My 50p is listed here, currently on 99p and 0 bids but still with 5 days to run. It was Geoff at work, the kindly soul who provided me with so many receipts for Scheme #71: Scan your shopping, who advised me to list this 50p, so if nothing comes from it I will be blaming him loudly and publicly. Geoff did tell me of a chap he read about who collected and eBayed thousands of rare 50ps over a period of years at a few pence profit each, reassurance it’s not just me obsessing over online, labour-intensive schemes for minimal cash-flow.

The other item I have on eBay currently is a sort of currency in itself:

This £10’s worth of sweet Amazon consumerism was kindly sent by ShopandScan for submitting my first batch of barcodes using its little scanner gizmo. Whilst obviously I would have liked to have actually used this gift card as it was intended for and bought myself Battlefield 1 on the PS4 which I still haven’t played, I can only accept money-making-scheme revenue as cold, hard cash which is why I’m having to sell the £10 voucher for what will clearly be less than £10. That said after only a couple hours I already have a £7 bid so perhaps it’ll bizarrely shift for £25 and I’ll have another spite stick to waggle in Pam West’s frugal face.

Probably the first thing I can genuinely encourage you to partake in thus far in the blog is the ShopandScan campaign. It’s a staggeringly simple way to get your hands on £10 of Amazon jargon without fear of hospital trips or tabloid scandals – you sign up here, await your scanner in the post, rub it alongside literally any barcode on anything once, and just like that there’s a tenner in the post to you. Knowing my luck there’s some heinous unwritten complication which will make itself known in the next few weeks like I’m contractually obliged to submit 10 barcodes a day for life or the scanner gives you cancer or something, so feel free to hold off until then, but for now I can’t see any faults with this one. It’s surely a better method of achieving Scheme #71 than ReceiptHog seeing as it generated twice as much money with about 1/200th of the effort.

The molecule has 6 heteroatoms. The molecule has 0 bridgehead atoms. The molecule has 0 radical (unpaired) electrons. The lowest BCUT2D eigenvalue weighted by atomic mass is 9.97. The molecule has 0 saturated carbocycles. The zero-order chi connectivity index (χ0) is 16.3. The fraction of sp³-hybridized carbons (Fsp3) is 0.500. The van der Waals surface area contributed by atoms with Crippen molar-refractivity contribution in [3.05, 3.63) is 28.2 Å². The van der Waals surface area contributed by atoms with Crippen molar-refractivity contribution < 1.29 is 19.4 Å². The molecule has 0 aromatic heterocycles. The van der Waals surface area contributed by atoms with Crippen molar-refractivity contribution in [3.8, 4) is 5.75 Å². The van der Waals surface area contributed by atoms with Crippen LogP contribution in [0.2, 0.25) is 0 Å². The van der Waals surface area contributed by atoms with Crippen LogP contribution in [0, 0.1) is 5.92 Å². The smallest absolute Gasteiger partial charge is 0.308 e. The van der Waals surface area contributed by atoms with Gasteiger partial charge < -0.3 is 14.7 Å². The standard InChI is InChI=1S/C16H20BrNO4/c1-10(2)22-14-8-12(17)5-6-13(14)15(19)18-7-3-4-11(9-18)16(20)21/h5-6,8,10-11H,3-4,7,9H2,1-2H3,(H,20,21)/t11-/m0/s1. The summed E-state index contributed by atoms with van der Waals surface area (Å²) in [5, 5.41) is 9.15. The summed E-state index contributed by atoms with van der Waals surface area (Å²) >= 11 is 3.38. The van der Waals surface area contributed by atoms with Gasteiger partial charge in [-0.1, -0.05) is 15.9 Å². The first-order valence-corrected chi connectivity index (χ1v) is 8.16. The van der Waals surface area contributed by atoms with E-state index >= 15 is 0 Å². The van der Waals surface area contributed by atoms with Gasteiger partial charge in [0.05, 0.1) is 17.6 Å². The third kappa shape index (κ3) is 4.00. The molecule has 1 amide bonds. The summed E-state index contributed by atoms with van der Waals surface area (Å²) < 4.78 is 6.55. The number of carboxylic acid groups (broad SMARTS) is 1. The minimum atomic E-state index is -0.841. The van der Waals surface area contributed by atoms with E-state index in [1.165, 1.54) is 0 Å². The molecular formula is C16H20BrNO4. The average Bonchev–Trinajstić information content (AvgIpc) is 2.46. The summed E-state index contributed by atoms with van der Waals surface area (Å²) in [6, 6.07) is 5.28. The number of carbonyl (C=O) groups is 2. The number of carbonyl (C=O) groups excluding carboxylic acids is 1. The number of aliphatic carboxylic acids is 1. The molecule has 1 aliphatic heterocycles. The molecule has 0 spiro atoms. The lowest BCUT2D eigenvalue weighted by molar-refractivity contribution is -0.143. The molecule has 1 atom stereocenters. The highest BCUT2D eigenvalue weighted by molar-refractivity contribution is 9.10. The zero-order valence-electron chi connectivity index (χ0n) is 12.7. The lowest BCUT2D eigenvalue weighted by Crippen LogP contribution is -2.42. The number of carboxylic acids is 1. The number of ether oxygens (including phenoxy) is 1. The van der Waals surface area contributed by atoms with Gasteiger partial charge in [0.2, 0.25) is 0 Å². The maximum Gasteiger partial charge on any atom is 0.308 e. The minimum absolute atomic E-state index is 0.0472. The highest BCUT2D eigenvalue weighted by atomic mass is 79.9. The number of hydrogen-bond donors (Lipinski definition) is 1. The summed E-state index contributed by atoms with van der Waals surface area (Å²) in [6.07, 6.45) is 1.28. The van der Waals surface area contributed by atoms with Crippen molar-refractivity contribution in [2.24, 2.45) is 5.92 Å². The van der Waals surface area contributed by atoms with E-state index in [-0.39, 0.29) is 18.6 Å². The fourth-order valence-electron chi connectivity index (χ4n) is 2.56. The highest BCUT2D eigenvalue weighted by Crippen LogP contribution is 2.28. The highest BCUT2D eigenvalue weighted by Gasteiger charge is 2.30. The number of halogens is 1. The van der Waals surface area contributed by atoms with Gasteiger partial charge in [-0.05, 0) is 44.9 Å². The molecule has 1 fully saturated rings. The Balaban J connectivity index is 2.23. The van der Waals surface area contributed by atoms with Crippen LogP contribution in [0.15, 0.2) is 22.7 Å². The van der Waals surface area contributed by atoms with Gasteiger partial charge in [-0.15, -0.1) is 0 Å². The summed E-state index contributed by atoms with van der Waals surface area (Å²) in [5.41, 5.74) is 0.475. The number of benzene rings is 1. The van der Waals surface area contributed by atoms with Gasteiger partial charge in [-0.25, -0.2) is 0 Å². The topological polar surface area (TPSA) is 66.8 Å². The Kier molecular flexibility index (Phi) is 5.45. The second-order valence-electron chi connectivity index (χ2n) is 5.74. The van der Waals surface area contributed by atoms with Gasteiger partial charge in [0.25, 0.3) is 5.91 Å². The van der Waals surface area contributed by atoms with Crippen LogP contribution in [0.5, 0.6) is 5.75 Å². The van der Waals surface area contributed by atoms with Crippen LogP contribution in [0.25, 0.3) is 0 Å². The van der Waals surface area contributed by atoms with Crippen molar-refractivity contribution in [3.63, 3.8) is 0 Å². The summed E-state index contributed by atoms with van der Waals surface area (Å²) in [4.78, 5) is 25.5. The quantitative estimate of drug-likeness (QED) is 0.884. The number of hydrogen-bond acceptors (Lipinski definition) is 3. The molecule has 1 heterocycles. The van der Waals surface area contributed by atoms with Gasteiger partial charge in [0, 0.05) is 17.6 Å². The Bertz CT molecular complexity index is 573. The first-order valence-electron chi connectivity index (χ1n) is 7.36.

Not much else to report: the trigger word for confusing Qmee into rewarding me money (Scheme #16: Get paid to Google) has shifted from “Tesco” to “Deliveroo” so I’m no longer submitting daily searches for Tesco fancy dress costumes but rather local Wagamama branches, and my application to become an Amazon Mechanical Turk (Scheme #60), which I didn’t even know could get rejected, got rejected. “We regret to inform you that you will not be permitted to work on Mechanical Turk… and we cannot disclose the reason why an invitation to complete registration has been denied” was the totally helpful and unambiguous email Amazon treated me to. Thankfully there appears to be a good number of clone services also paying out which will hopefully either accept me or at least provide me a decent reason as to why not.

I know April’s blog posts are turning out to be practically as action-packed as March’s during which I didn’t post a thing, mainly as Rowena and I are trying to find a new place to live at the moment and it’s transpiring to be all sorts of shades of difficult, but do not see this as a lack of commitment to the cause! I’m nowhere near done with this 234-strong list of schemes yet. Don’t you worry – I’ll be linking you to tat I’m trying to shift on eBay for many months to come!